Looking at the Rhode Island Department of Administration’s (DOA) recent hearing, citizens of the Ocean State who drive electric cars are getting a major upgrade… in the way of wasteful spending of taxpayer money.
In a hearing on September 21st, the RIDOA updated the Senate Committee on Finance on the American Rescue Plan Act. This bill, passed last March, gave additional relief to help the continued impact of COVID-19 on the country.
Though the act is only supposed to be in play for COVID-19, legislators aim to keep spending money as if it were going out of fashion.
To continue the facade of progress that continues to progress our nation’s debt, the House of Representatives has proposed H.R. 3684. This bill, named the Infrastructure Investment and Jobs Act (IIJA), aims to give millions of dollars to renewable energy throughout the country.
The bill just passed by the Senate, aims to spend over $83.5 billion in renewable energy projects. Looking as to how it attempts to improve our nation, $7.5 billion of the budget is slated to go towards funding electric vehicles that have been soaring in popularity in recent months. The funding is planned to go towards building out the first-ever national network of EV chargers in the United States, a large milestone the Biden-Harris Administration plans to achieve (because railroads take too long.)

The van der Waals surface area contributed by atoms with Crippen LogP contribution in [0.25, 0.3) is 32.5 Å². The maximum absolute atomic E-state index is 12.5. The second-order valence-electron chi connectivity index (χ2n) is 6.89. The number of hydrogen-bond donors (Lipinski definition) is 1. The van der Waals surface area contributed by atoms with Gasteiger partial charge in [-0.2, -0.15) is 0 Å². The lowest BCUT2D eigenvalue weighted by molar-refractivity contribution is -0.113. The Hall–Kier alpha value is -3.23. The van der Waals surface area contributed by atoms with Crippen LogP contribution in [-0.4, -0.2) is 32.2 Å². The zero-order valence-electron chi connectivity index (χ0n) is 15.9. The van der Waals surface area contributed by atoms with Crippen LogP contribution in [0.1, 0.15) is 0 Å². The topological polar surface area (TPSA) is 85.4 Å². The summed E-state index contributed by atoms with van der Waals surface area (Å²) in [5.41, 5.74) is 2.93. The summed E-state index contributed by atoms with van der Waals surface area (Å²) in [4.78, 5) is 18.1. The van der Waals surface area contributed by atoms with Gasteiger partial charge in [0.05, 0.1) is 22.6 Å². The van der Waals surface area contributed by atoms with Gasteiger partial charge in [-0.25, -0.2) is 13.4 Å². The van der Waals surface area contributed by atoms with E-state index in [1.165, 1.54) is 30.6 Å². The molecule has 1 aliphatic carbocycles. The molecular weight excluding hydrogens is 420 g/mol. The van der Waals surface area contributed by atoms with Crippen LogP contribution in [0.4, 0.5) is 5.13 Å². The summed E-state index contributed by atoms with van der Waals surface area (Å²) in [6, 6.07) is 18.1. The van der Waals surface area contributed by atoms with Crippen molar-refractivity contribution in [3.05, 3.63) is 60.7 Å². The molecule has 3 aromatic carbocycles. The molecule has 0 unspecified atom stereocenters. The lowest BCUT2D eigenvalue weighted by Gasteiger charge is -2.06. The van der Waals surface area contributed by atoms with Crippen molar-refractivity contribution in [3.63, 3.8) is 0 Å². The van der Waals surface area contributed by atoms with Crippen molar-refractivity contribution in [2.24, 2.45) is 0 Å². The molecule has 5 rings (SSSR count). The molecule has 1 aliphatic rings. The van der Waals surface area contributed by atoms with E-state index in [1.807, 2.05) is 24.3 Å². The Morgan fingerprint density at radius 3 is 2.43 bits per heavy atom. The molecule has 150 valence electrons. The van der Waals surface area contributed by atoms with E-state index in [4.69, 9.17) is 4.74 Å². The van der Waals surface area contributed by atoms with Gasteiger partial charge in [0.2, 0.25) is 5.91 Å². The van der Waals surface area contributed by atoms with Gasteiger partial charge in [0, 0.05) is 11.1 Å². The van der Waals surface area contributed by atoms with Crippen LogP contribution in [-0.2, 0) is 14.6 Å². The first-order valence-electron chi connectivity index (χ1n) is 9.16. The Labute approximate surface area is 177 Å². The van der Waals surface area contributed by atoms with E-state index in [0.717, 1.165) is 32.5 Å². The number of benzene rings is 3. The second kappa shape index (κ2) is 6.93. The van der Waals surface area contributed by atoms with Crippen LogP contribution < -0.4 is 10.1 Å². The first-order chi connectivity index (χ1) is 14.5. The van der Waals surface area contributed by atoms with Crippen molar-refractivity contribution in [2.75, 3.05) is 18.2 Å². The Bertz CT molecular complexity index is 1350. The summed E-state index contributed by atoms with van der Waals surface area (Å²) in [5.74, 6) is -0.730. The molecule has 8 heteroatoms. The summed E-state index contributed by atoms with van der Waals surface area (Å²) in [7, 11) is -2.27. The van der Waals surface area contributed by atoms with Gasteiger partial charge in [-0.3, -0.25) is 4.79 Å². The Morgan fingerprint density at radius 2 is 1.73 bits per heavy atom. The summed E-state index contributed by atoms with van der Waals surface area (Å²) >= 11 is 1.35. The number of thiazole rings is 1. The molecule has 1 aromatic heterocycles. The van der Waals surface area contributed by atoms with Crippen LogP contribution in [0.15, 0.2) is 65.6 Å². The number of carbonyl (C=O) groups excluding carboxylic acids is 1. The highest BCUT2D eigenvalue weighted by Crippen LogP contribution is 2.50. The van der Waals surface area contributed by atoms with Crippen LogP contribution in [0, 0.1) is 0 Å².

Out of this $7.5 billion, RI would expect to receive $23 million over five years to support the expansion of an EV charging network in the state. In addition, the Ocean State will also have the opportunity to apply for the $2.5 billion in grant funding dedicated to EV charging in the bill.
While this may sound good on the surface to some: giving electric car owners more places to charge their glorified go-karts, it does nothing more than help the state’s wealthy.
Looking at RI’s median household income of $67,167, a large majority of RI residents cannot afford an electric vehicle, making the spending virtually useless. This coupled with the fact that electric cars will result in more carbon emissions in the environment as compared to regular vehicles within its lifespan, the proposal is just a performance cloaked as helping the environment when it does nothing more than hurt our state as well as our country as a whole. We can do better.
Of the following two issues related to Rhode Island’s public schools, which one is a greater concern?